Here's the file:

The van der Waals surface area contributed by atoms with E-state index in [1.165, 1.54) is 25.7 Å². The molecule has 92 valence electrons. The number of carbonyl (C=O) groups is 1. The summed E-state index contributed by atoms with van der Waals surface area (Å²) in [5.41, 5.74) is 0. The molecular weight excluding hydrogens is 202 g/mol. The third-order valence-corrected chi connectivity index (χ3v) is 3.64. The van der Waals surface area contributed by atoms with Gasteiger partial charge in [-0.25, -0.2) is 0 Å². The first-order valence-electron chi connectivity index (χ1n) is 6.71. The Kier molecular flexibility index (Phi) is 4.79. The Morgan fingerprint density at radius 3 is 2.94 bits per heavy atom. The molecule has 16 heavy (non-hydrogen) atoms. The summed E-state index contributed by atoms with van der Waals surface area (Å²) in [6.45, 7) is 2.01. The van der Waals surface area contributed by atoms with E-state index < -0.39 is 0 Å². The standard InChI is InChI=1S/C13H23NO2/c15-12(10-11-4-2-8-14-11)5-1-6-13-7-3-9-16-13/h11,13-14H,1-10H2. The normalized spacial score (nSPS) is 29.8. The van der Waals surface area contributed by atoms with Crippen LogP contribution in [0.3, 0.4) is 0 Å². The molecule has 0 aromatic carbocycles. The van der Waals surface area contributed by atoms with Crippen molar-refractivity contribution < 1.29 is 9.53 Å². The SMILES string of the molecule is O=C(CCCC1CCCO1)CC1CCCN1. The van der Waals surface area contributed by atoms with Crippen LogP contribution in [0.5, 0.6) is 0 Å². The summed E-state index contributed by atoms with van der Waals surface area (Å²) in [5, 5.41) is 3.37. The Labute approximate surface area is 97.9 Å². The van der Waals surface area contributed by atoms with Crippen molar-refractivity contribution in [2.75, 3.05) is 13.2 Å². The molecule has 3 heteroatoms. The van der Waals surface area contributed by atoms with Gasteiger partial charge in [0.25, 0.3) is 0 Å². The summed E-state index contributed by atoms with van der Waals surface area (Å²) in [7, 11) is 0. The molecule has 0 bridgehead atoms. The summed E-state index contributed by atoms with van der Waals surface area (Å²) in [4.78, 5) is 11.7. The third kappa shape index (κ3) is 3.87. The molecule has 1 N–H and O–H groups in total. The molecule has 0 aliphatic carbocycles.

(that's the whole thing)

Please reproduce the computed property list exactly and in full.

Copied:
The van der Waals surface area contributed by atoms with E-state index in [1.165, 1.54) is 25.7 Å². The molecule has 92 valence electrons. The number of carbonyl (C=O) groups is 1. The summed E-state index contributed by atoms with van der Waals surface area (Å²) in [5.41, 5.74) is 0. The molecular weight excluding hydrogens is 202 g/mol. The third-order valence-corrected chi connectivity index (χ3v) is 3.64. The van der Waals surface area contributed by atoms with Gasteiger partial charge in [-0.25, -0.2) is 0 Å². The first-order valence-electron chi connectivity index (χ1n) is 6.71. The Kier molecular flexibility index (Phi) is 4.79. The Morgan fingerprint density at radius 3 is 2.94 bits per heavy atom. The molecule has 16 heavy (non-hydrogen) atoms. The summed E-state index contributed by atoms with van der Waals surface area (Å²) in [6.45, 7) is 2.01. The van der Waals surface area contributed by atoms with E-state index < -0.39 is 0 Å². The standard InChI is InChI=1S/C13H23NO2/c15-12(10-11-4-2-8-14-11)5-1-6-13-7-3-9-16-13/h11,13-14H,1-10H2. The normalized spacial score (nSPS) is 29.8. The van der Waals surface area contributed by atoms with Crippen LogP contribution in [0.3, 0.4) is 0 Å². The molecule has 0 aromatic carbocycles. The van der Waals surface area contributed by atoms with Crippen molar-refractivity contribution < 1.29 is 9.53 Å². The SMILES string of the molecule is O=C(CCCC1CCCO1)CC1CCCN1. The van der Waals surface area contributed by atoms with Crippen LogP contribution in [0.5, 0.6) is 0 Å². The summed E-state index contributed by atoms with van der Waals surface area (Å²) in [5, 5.41) is 3.37. The Labute approximate surface area is 97.9 Å². The van der Waals surface area contributed by atoms with Crippen molar-refractivity contribution in [2.75, 3.05) is 13.2 Å². The molecule has 3 heteroatoms. The van der Waals surface area contributed by atoms with Gasteiger partial charge in [0.25, 0.3) is 0 Å². The summed E-state index contributed by atoms with van der Waals surface area (Å²) in [7, 11) is 0. The molecule has 0 bridgehead atoms. The summed E-state index contributed by atoms with van der Waals surface area (Å²) in [4.78, 5) is 11.7. The third kappa shape index (κ3) is 3.87. The molecule has 1 N–H and O–H groups in total. The molecule has 0 aliphatic carbocycles.